Laura reports on the work of Pina Tommasielli, a general practitioner, who offers free serological tests to teachers.  He also who deals with prevention in suburban and difficult districts of the city, Soccavo and Pianura and highlights the fact that women take care of everything in the family, everyone elses diseases, their work and food, while often neglecting themselves. In the end, when they get sick, it is too late, and the engine of the house fails. An engine that neglects to take preventative steps in order to always think of others first.

Laura writes in her newspaper about Angela Parlato, a teacher with forty years experience, and an activist in many social centers. In Montesanto and in the Spanish Quarters (those of Saint Ursula Benincasa, the same of Saint Mary Frances of the Five Wounds, because the centuries have passed but the problems remain, although apparently changed) is responsible for bringing a basket of food to those who cannot do the shopping and delivery to those who cannot leave home.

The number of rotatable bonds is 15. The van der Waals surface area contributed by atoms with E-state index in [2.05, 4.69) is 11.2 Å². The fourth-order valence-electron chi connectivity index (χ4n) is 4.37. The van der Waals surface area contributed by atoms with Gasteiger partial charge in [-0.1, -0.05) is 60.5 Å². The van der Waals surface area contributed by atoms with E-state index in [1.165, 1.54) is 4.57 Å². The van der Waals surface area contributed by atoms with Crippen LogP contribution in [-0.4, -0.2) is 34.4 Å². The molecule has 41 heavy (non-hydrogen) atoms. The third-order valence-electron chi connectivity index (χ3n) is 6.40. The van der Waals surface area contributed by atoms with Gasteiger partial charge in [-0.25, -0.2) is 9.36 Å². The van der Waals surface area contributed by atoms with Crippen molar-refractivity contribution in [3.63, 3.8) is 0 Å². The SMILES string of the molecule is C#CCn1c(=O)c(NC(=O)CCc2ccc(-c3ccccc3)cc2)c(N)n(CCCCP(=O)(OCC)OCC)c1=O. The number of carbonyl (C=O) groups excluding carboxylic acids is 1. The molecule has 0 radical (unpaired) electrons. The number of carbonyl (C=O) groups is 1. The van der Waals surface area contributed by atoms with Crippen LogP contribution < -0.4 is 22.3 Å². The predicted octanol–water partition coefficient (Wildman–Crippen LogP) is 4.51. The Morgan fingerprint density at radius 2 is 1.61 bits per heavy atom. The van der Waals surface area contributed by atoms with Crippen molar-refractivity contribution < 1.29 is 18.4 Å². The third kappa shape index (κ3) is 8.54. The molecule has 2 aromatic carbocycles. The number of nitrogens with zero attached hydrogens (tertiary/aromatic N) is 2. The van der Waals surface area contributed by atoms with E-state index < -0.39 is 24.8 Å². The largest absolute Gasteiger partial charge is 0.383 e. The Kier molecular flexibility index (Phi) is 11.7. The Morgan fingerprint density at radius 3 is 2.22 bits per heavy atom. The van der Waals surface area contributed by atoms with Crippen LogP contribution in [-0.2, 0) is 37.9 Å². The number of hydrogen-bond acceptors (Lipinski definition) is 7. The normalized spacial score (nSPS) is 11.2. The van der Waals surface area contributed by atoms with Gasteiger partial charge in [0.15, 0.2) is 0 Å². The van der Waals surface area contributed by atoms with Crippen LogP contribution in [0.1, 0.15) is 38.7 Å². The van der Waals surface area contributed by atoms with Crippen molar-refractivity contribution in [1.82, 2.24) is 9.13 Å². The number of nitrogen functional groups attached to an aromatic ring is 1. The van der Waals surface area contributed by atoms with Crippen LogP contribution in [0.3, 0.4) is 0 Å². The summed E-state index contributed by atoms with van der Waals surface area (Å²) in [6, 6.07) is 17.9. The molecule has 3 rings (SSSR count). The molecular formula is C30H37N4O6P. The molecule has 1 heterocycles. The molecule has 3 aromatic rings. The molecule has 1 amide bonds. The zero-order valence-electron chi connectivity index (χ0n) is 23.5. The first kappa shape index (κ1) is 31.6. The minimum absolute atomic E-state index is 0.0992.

And so she realizes that distance learning in the Bassi area, with its old blind and asphyxiated houses, built on the ground floor and facing directly onto the street, without a computer or connection, in families where a cell phone is divided into four, works worse than it already works badly for everyone. For this reason the Angela decides to act as a bridge between distance learning and the children of the houses where she goes to bring the shopping. Pasta, peeled tomatoes, gigabyte refills and photocopies: Angela Parlato’s basket has different consumables and needs.